China’s Revolution in Higher Education

Publication: China Brief Volume: 6 Issue: 5

While China’s remarkable economic achievements attract international attention, a less advertised revolution is quietly taking place in China’s higher education system. The long-term implications of this may be much more important for China’s future— and the world’s. A small part of it I witnessed myself. Last May I visited Xiamen University on China’s southern coast, overlooking Jinmen (Quemoy) and Taiwan. Established in 1921, the university’s main campus still displays early 20th century Western influences. Yet its new campus, recently built from scratch within nine months on a desolate island, definitely belongs to the 21st century. Accommodating thousands of students from all over China, the new campus contains state-of-the-art buildings, classes, labs, dormitories, offices, halls and an outstanding library with advanced equipment and technologies. The students who accompanied us were conversant in English and open-minded. Of course, it was impossible to judge quality on the basis of a few hours’ visit, but this visit was a signpost pointing to the course of China’s higher education revolution.

To a great extent, this revolution implies a reincarnation of the Western model of the comprehensive university, abandoned in 1949 when the communists seized China. For the next 30 years, China’s higher education duplicated the Soviet system, with all its advantages and disadvantages. Furthermore, as a result of the political and ideological upheavals, especially the break with the Soviet Union and the Cultural Revolution, Chinese universities decayed and even closed down for about ten years—from the mid-1960s to the mid-1970s. With the beginning of reforms and modernization in the late 1970s, institutions of higher education were re-opened and revived, but remained mired in past practices.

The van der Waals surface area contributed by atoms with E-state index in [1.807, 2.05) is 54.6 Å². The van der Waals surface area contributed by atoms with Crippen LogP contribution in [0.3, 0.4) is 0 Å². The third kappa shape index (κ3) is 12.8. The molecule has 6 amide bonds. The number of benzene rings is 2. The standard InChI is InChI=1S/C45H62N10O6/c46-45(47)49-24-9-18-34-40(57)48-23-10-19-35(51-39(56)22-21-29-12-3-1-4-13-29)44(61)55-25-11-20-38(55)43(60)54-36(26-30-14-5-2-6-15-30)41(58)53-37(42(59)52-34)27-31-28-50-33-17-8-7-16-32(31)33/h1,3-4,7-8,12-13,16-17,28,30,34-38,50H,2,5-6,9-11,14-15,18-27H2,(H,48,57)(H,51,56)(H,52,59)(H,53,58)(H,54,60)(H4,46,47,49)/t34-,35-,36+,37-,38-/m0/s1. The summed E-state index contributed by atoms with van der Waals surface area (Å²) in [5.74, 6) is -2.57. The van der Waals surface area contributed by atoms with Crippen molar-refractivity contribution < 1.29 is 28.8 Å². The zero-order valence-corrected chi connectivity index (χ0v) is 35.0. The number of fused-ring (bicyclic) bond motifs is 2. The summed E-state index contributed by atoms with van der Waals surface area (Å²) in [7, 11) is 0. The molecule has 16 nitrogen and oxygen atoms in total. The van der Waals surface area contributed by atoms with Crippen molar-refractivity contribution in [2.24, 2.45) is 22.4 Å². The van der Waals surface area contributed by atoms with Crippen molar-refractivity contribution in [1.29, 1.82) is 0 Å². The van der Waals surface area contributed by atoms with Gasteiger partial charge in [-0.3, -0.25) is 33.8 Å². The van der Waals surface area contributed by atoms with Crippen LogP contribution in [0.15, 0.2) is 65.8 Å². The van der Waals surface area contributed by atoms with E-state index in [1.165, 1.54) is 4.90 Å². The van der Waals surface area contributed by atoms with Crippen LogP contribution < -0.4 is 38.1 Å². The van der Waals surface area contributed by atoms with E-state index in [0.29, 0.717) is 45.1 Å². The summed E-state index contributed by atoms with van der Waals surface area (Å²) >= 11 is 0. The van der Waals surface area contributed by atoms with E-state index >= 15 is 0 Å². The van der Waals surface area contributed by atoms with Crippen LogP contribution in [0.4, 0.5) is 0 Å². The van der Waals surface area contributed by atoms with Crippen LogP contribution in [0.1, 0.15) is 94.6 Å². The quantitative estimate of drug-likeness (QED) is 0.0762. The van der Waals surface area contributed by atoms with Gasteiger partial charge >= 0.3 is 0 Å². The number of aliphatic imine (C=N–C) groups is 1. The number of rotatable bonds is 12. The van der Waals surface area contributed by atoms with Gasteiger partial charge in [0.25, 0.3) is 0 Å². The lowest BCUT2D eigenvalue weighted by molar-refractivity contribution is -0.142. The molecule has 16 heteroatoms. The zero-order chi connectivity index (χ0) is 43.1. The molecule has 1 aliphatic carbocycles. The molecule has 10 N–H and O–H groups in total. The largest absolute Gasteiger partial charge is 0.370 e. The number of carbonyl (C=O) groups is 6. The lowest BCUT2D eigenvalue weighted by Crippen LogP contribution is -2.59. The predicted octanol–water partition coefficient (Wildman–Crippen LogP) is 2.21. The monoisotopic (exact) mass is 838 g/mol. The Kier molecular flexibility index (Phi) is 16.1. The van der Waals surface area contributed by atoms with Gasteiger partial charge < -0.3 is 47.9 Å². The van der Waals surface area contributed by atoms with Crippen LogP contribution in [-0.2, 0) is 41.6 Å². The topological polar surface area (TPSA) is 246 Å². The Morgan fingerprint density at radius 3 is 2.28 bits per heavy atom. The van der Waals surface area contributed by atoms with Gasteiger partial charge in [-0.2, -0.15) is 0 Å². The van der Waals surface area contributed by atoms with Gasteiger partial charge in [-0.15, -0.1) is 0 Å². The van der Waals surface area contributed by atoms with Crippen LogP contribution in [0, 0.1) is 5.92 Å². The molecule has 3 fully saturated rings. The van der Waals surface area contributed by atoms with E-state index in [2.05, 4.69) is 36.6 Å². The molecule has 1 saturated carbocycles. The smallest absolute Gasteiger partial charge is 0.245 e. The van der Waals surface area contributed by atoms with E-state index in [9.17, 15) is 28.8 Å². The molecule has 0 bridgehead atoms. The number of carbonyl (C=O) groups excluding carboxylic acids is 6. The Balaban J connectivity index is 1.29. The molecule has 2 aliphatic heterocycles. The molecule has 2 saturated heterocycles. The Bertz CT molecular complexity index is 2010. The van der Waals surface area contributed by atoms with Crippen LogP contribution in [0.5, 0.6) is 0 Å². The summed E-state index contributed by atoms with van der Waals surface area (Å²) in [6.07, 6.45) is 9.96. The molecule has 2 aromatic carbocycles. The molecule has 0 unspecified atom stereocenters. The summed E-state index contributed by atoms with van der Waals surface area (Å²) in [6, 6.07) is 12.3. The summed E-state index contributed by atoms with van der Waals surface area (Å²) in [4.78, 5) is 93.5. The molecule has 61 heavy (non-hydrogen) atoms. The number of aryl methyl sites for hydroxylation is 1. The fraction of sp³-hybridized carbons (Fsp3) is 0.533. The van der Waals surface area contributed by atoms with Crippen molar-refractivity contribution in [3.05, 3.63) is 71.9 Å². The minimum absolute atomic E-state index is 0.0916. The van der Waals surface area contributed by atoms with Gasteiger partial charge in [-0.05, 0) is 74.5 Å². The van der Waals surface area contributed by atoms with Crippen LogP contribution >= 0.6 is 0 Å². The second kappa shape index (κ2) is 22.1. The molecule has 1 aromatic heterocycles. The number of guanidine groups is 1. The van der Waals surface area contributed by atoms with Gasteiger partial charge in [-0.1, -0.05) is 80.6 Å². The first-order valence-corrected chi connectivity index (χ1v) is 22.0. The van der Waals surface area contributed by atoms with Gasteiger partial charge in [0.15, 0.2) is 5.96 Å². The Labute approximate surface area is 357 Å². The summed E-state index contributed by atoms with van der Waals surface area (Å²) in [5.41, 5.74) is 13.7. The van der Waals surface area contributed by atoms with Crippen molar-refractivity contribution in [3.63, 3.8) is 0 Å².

Thus, a gap gradually emerged between China’s growing free-market economy and opening to the outside and the more conservative and still-secluded higher education system. The system suffered from a number of problems that included central rigid planning and control; departmentalization and barriers between teaching, research and production; narrow range of studies; small universities, duplication and overlap; too much emphasis on science and engineering; lack of academic freedom; waste and low efficiency; free tuition; limited spending and investment; and low admittance rates. To be sure, China’s post-Mao reforms indirectly affected the higher education system, but reforms in higher education did not begin in earnest until the late 1990s.